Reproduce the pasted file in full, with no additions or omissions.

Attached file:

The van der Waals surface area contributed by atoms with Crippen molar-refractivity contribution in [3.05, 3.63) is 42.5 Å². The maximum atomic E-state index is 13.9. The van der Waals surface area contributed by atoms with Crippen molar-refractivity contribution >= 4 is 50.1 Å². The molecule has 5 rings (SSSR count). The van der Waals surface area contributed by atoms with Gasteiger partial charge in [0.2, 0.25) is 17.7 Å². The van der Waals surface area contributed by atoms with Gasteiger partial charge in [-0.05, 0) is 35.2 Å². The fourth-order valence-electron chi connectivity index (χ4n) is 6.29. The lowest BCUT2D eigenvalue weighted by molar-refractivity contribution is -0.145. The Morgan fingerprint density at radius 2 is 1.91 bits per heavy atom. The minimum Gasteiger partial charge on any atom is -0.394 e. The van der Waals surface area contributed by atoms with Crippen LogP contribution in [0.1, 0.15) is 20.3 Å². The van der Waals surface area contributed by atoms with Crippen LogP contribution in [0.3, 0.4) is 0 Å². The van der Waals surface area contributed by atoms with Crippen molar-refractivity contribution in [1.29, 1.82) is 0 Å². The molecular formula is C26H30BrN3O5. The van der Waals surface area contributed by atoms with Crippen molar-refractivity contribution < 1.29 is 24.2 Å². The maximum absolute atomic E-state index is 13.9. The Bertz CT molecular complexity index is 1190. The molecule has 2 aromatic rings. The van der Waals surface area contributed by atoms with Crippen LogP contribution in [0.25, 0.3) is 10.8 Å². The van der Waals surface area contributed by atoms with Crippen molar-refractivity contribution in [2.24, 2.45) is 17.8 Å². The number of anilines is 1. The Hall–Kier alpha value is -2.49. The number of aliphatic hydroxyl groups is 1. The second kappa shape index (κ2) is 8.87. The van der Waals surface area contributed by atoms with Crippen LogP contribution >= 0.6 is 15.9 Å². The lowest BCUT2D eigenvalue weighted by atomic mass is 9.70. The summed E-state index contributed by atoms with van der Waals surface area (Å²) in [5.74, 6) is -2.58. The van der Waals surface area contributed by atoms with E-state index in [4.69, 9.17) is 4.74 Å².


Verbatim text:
The van der Waals surface area contributed by atoms with Crippen molar-refractivity contribution in [3.05, 3.63) is 42.5 Å². The maximum atomic E-state index is 13.9. The van der Waals surface area contributed by atoms with Crippen molar-refractivity contribution >= 4 is 50.1 Å². The molecule has 5 rings (SSSR count). The van der Waals surface area contributed by atoms with Gasteiger partial charge in [0.2, 0.25) is 17.7 Å². The van der Waals surface area contributed by atoms with Gasteiger partial charge in [-0.05, 0) is 35.2 Å². The fourth-order valence-electron chi connectivity index (χ4n) is 6.29. The lowest BCUT2D eigenvalue weighted by molar-refractivity contribution is -0.145. The Morgan fingerprint density at radius 2 is 1.91 bits per heavy atom. The minimum Gasteiger partial charge on any atom is -0.394 e. The van der Waals surface area contributed by atoms with Crippen LogP contribution in [0.1, 0.15) is 20.3 Å². The van der Waals surface area contributed by atoms with Crippen LogP contribution in [0.3, 0.4) is 0 Å². The van der Waals surface area contributed by atoms with Crippen molar-refractivity contribution in [1.29, 1.82) is 0 Å². The molecular formula is C26H30BrN3O5. The van der Waals surface area contributed by atoms with Crippen molar-refractivity contribution < 1.29 is 24.2 Å². The maximum absolute atomic E-state index is 13.9. The Bertz CT molecular complexity index is 1190. The molecule has 2 aromatic rings. The van der Waals surface area contributed by atoms with Crippen LogP contribution in [0.25, 0.3) is 10.8 Å². The van der Waals surface area contributed by atoms with Crippen molar-refractivity contribution in [2.24, 2.45) is 17.8 Å². The number of anilines is 1. The Hall–Kier alpha value is -2.49. The number of aliphatic hydroxyl groups is 1. The second kappa shape index (κ2) is 8.87. The van der Waals surface area contributed by atoms with Crippen LogP contribution >= 0.6 is 15.9 Å². The lowest BCUT2D eigenvalue weighted by atomic mass is 9.70. The summed E-state index contributed by atoms with van der Waals surface area (Å²) in [5.74, 6) is -2.58. The van der Waals surface area contributed by atoms with E-state index in [4.69, 9.17) is 4.74 Å².